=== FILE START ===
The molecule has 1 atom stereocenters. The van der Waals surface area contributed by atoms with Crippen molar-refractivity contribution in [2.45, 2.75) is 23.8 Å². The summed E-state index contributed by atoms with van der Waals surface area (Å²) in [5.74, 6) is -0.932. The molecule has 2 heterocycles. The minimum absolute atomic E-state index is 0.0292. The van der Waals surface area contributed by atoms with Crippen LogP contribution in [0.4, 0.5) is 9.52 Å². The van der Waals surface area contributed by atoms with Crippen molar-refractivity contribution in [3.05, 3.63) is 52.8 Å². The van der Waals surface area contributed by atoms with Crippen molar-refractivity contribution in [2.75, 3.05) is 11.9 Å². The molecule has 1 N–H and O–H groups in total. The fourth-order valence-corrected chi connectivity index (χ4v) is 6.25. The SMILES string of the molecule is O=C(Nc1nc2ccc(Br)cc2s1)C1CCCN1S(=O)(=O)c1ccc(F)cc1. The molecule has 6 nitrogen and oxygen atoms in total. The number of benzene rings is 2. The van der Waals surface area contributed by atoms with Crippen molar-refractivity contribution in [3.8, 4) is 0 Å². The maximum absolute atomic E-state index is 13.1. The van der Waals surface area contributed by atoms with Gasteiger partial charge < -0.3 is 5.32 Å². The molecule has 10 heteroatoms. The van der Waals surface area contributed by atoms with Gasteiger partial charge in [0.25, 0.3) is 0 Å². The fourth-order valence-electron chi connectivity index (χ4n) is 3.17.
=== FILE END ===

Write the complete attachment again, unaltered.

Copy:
The molecule has 1 atom stereocenters. The van der Waals surface area contributed by atoms with Crippen molar-refractivity contribution in [2.45, 2.75) is 23.8 Å². The summed E-state index contributed by atoms with van der Waals surface area (Å²) in [5.74, 6) is -0.932. The molecule has 2 heterocycles. The minimum absolute atomic E-state index is 0.0292. The van der Waals surface area contributed by atoms with Crippen LogP contribution in [0.4, 0.5) is 9.52 Å². The van der Waals surface area contributed by atoms with Crippen molar-refractivity contribution in [3.05, 3.63) is 52.8 Å². The van der Waals surface area contributed by atoms with Crippen molar-refractivity contribution in [2.75, 3.05) is 11.9 Å². The molecule has 1 N–H and O–H groups in total. The fourth-order valence-corrected chi connectivity index (χ4v) is 6.25. The SMILES string of the molecule is O=C(Nc1nc2ccc(Br)cc2s1)C1CCCN1S(=O)(=O)c1ccc(F)cc1. The molecule has 6 nitrogen and oxygen atoms in total. The number of benzene rings is 2. The van der Waals surface area contributed by atoms with Crippen molar-refractivity contribution in [3.8, 4) is 0 Å². The maximum absolute atomic E-state index is 13.1. The van der Waals surface area contributed by atoms with Gasteiger partial charge < -0.3 is 5.32 Å². The molecule has 10 heteroatoms. The van der Waals surface area contributed by atoms with Gasteiger partial charge in [0.25, 0.3) is 0 Å². The fourth-order valence-electron chi connectivity index (χ4n) is 3.17.